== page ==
Desert Water Gardening Tips? Recommend a Pond Shop/Nursery?

azponderJanuary 19, 2007

I am building my pond soon and need to find a Water Gardening retailer in the Valley (south east valley preferably)? The ones I have found through the net and yellow pages are either for landscapers with no "expert" help to question or are like Home Depot with small pond DIY types of kits. I need to buy my filter/pump/liner etc, but want to make sure there isn't some "desert pond no-no" I might be facing.

I have a small pond and learned a lot of the basic mistakes of building a pond either the hard way by making them myself or reading about them online. However, I have yet to find anyone talking specifically about ponds in Arizona summers. Even my Southwest Watergarden book strikes out.

What I am having the toughest time figuring out is how desert heat relates to the labeling of plants as needing full sun. Does a lily that needs full sun....need it for photosynthesis or will full sun in the valley deep fry it?

My pond will reside in the corner of my lot under two trees with the 5ft block wall of my property fence on two sides of it. (and I have come to terms with the extra work the leaf skimming will require as I do not have a "tree free" area to choose from). Because of my house, the fence and the trees the pond will only get an hour or so of direct sun around noon. It is heavily shaded by my house or the fence between dawn and 9am and 3 till dusk.

Any advice is appreciated :)

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sultry_jasmine_nights (Florida 9a)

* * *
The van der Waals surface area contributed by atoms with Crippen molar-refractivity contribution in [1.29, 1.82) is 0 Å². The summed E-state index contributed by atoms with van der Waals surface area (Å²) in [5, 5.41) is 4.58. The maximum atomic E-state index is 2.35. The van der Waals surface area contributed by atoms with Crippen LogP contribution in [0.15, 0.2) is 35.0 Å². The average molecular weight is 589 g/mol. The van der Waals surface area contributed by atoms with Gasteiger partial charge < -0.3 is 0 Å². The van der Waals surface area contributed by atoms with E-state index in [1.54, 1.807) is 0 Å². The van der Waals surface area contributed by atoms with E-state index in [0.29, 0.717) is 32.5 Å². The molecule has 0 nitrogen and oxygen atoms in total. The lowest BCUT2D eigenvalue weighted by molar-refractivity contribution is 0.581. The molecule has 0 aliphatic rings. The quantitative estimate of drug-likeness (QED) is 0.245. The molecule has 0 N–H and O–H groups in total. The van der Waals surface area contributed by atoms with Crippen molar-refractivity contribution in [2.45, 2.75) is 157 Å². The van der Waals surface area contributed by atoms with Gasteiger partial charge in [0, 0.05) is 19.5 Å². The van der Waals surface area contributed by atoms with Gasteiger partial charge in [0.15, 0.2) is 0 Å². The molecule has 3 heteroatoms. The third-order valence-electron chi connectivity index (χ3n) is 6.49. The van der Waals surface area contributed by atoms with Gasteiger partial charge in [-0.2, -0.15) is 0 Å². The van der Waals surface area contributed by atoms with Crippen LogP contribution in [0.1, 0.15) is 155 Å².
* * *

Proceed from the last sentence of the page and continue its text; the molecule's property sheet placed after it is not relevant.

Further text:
What a fun project. I hope you will keep us posted and post some photos of your developing pond. I did a little search and came up with a few websites that have some good information. There is a Phx. Pond Society that has some info on thier site, and also an a website for AZ Aquatic Gardens that sells supplies for ponds and I bet you could contact them for info specific to AZ ponds.
As for plants and direct sun. AZ sun is much more intense than the average direct sun in most the the US. I know this because I grew up in Phx. then went to work as a travel nurse after college (thus gardening in all different parts of the US) and then returned back to AZ. If you put certain plants in direct sun here in the summer they will fry. Native plants and things like bougainvillea that require fun sun are fine. It seems that many fdrought tolerant plants will do well in full AZ sun. Most tropicals that require humidity, especially those with large leaves seem to do better with a little afternoon shade. Large leaved plants (like elephant ears etc)lose alot of moisture from thier leaves and will fry in the hot dry direct sun and climate. Give them a little shade and humidity they do better. Some canna can do well with some full sun but I have found many of them do much better with afternoon shade, epecially the white variegated ones and the dark/vivid colored ones. My tropicanas leaf color will definitely fade out in full sun. It also depends what is around the plant -like say gravel, cement, block walls etc will reflect and hold heat making direct sun situations worse. Now in the winter this could work to your advantage-In summer...certain death for some plants. One thing I have found with my tropicals is to slowly acclimate (by keeping them in pots for a while, I can move them slowly into more sun and see what works. If you watch them and see signs of sunburn it it too much and you can always move them back into the shade etc.